10 minutes with the dough hook on high speed takes us to 7:35am. (It’s done when the dough cleans itself off the bowl.  You won’t think it will.  It will.)

30-minute autolysis takes us to 7:05am.

5 minutes for scaling out the ingredients and giving it a brief stir to combine takes us to 7:00am.

And 60 minutes to get ingredients up to room temp gives us a 6:00am start time.

For dinner rolls.  6:00am.  But so worth it.  (The photo is from two Thanksgivings ago.  I am particularly thankful on this day for Instagram, since I seem to have deleted the photo from my iPad sometime between then and now!)

The Dough (for 12 rolls)

  • 450g all-purpose flour
  • 4g yeast
  • 7g salt
  • 48g sugar
  • 120g water
  • 240g milk (room temp; buttermilk is also delightful)
  • 1 egg (room temp)
  • 90g butter (room temp); use the remainder of the stick for a post-bake shine

the ten percent solution: brown sugar brine



The Anal Proportion (scale up/down as needed)

  • 1000g water
  • 75g table salt
  • 25g brown sugar

For this bird (12 pound turkey), I mixed 7,500g water with 562g salt and 188g sugar in a garbage bag-lined stock pot (unscented!), dropped the turkey in, closed up the bag and covered the works with a layer of frozen gel packs.  It will brine for 8 hours, get a thorough rinse and pat dry, then come up to room temp.  I’ll rub it down with butter and stuff it with aromatics (onion and sage) before sticking it into The Arsonist at 400 degrees for 60 minutes (breast side down), then 325 degrees for 60 minutes (breast side up).

I don’t have a V-rack.  I have a foil-lined 13″ X 9″ pan with two cooling racks on top.  It does the job.

If you don’t like anal, use:

The Missionary Position (again, scale to suit)

  • 1 gallon water
  • 1c table salt
  • 1/2c brown sugar

cooking when i don’t feel like it: chicken milanese 



I suffer from a strange reaction to food – when I cook it, I don’t want to eat it and when I eat it, I don’t want to cook it.  Multi-homed satiety has its benefits and drawbacks.  Tonight was a drawback, since I was full enough from lunch that I didn’t feel like cooking dinner.  But I have two stomachs in the house that don’t cook and therefore expect to be fed regularly.  What do?

Chicken Milanese, that’s what.  It’s fun because I get to play with the food, but not labor-intensive and incorporates downtime, so I can wash the prep dishes during Intermission and don’t feel like the kitchen was hit with a hurricane when I’m done.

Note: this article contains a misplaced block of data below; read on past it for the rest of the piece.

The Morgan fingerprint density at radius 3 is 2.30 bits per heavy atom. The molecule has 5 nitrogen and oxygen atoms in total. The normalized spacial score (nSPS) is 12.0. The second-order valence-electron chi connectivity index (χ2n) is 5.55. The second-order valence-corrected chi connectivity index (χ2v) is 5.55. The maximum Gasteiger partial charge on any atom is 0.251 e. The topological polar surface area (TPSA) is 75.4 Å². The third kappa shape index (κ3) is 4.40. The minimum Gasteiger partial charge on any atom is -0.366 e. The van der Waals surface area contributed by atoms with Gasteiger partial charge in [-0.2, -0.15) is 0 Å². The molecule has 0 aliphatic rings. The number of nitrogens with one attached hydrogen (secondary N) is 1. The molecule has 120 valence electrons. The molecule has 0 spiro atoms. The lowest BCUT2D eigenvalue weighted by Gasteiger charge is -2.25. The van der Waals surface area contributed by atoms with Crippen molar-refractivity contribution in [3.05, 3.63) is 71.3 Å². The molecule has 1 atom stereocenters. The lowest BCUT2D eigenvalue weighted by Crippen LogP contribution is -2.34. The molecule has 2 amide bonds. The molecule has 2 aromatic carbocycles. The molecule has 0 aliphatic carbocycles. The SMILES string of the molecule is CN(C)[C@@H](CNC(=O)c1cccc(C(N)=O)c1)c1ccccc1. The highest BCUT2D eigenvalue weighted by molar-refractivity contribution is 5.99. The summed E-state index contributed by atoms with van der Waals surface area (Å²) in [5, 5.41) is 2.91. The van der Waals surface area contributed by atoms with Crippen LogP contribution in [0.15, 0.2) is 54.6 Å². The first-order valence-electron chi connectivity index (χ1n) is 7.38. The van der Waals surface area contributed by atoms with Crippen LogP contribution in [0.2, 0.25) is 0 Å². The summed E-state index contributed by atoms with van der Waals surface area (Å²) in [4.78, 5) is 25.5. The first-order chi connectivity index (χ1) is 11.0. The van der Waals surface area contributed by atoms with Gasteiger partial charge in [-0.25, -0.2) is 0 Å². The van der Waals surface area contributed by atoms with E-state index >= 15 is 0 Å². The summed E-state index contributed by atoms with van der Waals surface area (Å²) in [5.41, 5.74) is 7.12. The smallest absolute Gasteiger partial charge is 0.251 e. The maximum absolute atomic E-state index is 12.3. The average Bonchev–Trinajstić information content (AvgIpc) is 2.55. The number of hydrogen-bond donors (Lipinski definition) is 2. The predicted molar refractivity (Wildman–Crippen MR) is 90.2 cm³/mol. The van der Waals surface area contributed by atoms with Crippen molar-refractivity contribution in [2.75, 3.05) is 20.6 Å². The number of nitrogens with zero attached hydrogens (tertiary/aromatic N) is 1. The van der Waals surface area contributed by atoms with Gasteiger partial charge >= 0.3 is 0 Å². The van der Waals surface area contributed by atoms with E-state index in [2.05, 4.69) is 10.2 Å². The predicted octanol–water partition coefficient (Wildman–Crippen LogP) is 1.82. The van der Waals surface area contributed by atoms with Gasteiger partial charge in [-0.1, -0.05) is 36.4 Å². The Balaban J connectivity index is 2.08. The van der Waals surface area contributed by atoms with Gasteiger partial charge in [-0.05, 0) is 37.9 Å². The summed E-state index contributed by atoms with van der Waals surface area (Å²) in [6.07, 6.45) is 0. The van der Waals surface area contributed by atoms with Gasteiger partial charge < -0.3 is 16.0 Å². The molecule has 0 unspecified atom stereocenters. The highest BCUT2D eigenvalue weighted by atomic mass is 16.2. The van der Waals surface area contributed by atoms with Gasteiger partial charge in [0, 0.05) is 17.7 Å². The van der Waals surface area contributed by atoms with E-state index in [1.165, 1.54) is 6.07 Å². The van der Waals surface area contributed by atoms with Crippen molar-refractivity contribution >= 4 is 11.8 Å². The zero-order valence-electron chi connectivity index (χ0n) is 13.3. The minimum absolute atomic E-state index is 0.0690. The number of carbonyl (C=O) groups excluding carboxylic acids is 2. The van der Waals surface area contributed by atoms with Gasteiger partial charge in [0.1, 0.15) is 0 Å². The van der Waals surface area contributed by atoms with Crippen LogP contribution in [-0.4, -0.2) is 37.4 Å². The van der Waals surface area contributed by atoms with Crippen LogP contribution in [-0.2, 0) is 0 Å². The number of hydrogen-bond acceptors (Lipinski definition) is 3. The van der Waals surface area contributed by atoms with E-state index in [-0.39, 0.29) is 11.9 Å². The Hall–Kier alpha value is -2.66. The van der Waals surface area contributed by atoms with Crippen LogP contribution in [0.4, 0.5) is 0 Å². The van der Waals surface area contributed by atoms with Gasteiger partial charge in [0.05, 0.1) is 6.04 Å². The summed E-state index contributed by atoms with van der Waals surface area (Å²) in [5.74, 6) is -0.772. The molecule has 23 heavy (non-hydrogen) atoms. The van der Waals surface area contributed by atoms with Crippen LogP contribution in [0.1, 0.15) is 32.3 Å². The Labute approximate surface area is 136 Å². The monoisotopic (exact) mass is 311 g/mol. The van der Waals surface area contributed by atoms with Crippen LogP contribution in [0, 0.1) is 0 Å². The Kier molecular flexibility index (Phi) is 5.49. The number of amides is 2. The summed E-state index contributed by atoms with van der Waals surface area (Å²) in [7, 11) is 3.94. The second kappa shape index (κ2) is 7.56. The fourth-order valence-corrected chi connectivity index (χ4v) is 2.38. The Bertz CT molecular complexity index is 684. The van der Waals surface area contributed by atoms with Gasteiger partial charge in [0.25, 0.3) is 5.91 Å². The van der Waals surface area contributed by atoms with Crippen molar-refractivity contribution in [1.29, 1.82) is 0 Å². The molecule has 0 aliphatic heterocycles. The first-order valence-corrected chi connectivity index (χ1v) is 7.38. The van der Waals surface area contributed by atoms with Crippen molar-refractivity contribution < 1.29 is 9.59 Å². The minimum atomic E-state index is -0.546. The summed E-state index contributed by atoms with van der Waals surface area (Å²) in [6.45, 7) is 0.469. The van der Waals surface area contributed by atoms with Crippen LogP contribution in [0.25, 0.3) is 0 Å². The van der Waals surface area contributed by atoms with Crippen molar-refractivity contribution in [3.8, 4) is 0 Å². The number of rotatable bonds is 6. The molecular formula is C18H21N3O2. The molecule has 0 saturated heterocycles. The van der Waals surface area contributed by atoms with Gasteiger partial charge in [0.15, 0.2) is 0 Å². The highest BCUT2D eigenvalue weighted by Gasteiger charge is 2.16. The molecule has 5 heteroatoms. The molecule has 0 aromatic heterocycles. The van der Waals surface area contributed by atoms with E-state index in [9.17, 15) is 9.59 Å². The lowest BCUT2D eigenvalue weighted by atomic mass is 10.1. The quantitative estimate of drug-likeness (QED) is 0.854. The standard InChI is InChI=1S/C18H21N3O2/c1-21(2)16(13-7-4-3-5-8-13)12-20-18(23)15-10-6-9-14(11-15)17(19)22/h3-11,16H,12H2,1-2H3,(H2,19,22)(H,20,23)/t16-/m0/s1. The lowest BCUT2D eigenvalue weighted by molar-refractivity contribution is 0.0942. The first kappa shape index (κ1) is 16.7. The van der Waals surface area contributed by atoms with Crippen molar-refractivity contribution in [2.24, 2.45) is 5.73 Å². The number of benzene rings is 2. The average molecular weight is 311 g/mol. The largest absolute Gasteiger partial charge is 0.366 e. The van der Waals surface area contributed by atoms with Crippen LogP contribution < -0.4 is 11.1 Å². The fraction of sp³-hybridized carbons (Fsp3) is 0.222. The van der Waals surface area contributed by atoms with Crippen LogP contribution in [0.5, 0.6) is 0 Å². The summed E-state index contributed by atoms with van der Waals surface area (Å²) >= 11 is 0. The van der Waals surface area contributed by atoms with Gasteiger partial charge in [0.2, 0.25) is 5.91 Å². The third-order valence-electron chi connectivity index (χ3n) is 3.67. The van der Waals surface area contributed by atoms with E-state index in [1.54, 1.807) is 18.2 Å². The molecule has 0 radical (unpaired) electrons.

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this chocolate cake is not a lie

The vast appeal of a boxed cake mix, besides not having to measure dry ingredients, is that it’s a one-bowl operation.  Dry mix goes into the bowl; liquids go into the bowl; presto, cake batter.

I can get that down to a bowl, a bag and a drinking glass, with the advantage of reusing the bag – as soon as one cake’s worth of dry mix is emptied, scale in the next cake’s worth, re-seal the bag and smugly reflect on your water conservation skills and environmental conscientiousness.  Or toss the bag, preferably whilst lighting a contraband legal Cuban cigar with a Ben Franklin and laughing maniacally.

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quick tip: separating egg yolks from whites

I Fark every so often, when I’m not busy watching TheRadBrad kill zombies, tending to the brood, cooking, baking, slacking or occasionally putting in a day at the office. For some reason, I visited the video tab. Typically I don’t; the videos that are submitted to Fark are worth watching about 1% of the time.

Today must have been one of the 3.65 days that the video tab has something worth watching, because HOLY SHIT, THIS IS BRILLIANT. I will never separate my eggs Ye Olde Fashioned Way again. [MomMode] Caveat: I do not advocate cracking an egg on the edge of anything. That’s a great way to introduce bacteria into your food. Flat edges, folks, crack eggs on flat edges. [/MomMode]